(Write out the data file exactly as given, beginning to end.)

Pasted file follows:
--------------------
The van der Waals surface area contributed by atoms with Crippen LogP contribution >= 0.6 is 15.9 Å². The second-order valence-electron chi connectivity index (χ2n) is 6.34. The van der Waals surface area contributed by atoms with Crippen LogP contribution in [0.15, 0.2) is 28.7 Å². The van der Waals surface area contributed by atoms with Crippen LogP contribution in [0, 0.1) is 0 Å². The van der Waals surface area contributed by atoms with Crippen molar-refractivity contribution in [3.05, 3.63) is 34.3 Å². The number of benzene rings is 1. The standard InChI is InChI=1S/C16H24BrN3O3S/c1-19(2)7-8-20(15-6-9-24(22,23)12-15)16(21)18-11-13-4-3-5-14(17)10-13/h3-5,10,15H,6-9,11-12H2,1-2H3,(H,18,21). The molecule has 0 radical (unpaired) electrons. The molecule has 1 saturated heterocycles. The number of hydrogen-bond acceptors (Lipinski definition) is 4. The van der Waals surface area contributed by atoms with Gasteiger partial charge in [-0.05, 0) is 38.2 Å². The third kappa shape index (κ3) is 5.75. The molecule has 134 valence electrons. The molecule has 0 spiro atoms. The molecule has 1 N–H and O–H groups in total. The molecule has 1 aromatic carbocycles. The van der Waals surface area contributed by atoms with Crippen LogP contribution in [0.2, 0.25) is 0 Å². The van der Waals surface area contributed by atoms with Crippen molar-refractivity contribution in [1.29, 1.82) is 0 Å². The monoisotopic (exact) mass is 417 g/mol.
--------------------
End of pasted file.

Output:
The van der Waals surface area contributed by atoms with Crippen LogP contribution >= 0.6 is 15.9 Å². The second-order valence-electron chi connectivity index (χ2n) is 6.34. The van der Waals surface area contributed by atoms with Crippen LogP contribution in [0.15, 0.2) is 28.7 Å². The van der Waals surface area contributed by atoms with Crippen LogP contribution in [0, 0.1) is 0 Å². The van der Waals surface area contributed by atoms with Crippen molar-refractivity contribution in [3.05, 3.63) is 34.3 Å². The number of benzene rings is 1. The standard InChI is InChI=1S/C16H24BrN3O3S/c1-19(2)7-8-20(15-6-9-24(22,23)12-15)16(21)18-11-13-4-3-5-14(17)10-13/h3-5,10,15H,6-9,11-12H2,1-2H3,(H,18,21). The molecule has 0 radical (unpaired) electrons. The molecule has 1 saturated heterocycles. The number of hydrogen-bond acceptors (Lipinski definition) is 4. The van der Waals surface area contributed by atoms with Gasteiger partial charge in [-0.05, 0) is 38.2 Å². The third kappa shape index (κ3) is 5.75. The molecule has 134 valence electrons. The molecule has 0 spiro atoms. The molecule has 1 N–H and O–H groups in total. The molecule has 1 aromatic carbocycles. The van der Waals surface area contributed by atoms with Crippen LogP contribution in [0.2, 0.25) is 0 Å². The van der Waals surface area contributed by atoms with Crippen molar-refractivity contribution in [1.29, 1.82) is 0 Å². The monoisotopic (exact) mass is 417 g/mol.